Adam Naming the Animals ... Did It Take THAT Long ???

by RubaDub 21 Replies latest watchtower scandals

  • BurnTheShips

    There are two conflicting accounts. Some events before each other in both accounts. In chapter 2 god is to make a helper for adam but then creates the animals first, later the woman.

    This demonstrates that it is not a literal account. It is figurative, metaphorical, and symbolic.


  • TD
    This demonstrates that it is not a literal account. It is figurative, metaphorical, and symbolic.

    --Is that why the characters have names that could be construed as, "Man," "Mother," "Son," etc.? I always thought that was coincidence

  • bluecanary

    Adam spent the rest of the time figuring out how to shave his beard with rocks.

  • BurnTheShips
    --Is that why the characters have names that could be construed as, "Man," "Mother," "Son," etc.? I always thought that was coincicence

    Let me share words by Augustine of Hippo from 1600 years ago:

    It not infrequently happens that something about the earth, about the sky, about other elements of this world, about the motion and rotation or even the magnitude and distances of the stars, about definite eclipses of the sun and moon, about the passage of years and seasons, about the nature of animals, of fruits, of stones, and of other such things, may be known with the greatest certainty by reasoning or by experience, even by one who is not a Christian. It is too disgraceful and ruinous, though, and greatly to be avoided, that he [the non-Christian] should hear a Christian speaking so idiotically on these matters, and as if in accord with Christian writings, that he might say that he could scarcely keep from laughing when he saw how totally in error they are. In view of this and in keeping it in mind constantly while dealing with the book of Genesis, I have, insofar as I was able, explained in detail and set forth for consideration the meanings of obscure passages, taking care not to affirm rashly some one meaning to the prejudice of another and perhaps better explanation. (The Literal Interpretation of Genesis 1:19–20 [A.D. 408]).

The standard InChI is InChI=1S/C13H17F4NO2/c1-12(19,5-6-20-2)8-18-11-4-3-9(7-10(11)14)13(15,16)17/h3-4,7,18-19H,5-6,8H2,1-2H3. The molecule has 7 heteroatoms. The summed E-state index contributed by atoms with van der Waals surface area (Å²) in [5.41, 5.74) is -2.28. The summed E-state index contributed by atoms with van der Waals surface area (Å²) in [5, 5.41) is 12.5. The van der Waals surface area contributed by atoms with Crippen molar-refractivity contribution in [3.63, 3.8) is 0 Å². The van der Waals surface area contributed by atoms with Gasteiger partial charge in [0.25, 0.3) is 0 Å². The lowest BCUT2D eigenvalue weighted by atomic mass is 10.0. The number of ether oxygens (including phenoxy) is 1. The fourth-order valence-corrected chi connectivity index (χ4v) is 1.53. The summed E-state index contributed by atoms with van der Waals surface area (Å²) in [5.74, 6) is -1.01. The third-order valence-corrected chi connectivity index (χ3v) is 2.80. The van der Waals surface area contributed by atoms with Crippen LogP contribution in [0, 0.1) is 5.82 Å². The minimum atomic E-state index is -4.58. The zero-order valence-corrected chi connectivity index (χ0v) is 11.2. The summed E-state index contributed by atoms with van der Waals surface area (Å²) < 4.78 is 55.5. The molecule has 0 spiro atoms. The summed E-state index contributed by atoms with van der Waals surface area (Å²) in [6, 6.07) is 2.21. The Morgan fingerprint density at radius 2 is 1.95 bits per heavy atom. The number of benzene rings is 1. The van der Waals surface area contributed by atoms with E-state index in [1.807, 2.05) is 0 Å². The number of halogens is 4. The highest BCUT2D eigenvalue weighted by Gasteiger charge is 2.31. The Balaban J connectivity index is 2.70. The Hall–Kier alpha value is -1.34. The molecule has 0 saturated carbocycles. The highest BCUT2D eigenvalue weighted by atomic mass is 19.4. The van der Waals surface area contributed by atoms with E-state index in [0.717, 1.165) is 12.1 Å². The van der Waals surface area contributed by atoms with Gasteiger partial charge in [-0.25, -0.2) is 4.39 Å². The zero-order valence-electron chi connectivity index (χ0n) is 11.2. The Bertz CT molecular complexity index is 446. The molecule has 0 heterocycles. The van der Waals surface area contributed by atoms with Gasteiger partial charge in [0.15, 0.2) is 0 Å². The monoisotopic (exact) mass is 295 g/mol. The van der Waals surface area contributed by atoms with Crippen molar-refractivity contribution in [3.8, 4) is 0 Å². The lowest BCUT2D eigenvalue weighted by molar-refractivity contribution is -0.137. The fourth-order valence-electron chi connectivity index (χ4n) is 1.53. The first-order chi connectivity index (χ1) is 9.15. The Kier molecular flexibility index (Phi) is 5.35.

St. Augustine's position is that one accepts a literal reading, unless and until reason or empirical science shows otherwise.

    I agree.

    By the way, Augustine was a very smart cookie, what he wrote can be described as a form of proto-evolution:

    Saint Augustine (353-430) painted an even clearer picture. He taught that the original germs of living things came in two forms, one placed by the Creator in animals and plants, and a second variety scattered throughout the environment, destined to become active only under the right conditions. He said that the Biblical account of the Creation should not be read as literally occupying six days, but six units of time, while the passage `In the beginning God created the heaven and the earth' should be interpreted:

    As if this were the seed of the heaven and the earth, although as yet all the matter of heaven and of earth was in confusion; but because it was certain that from this the heaven and the earth would be, therefore the material itself is called by that name.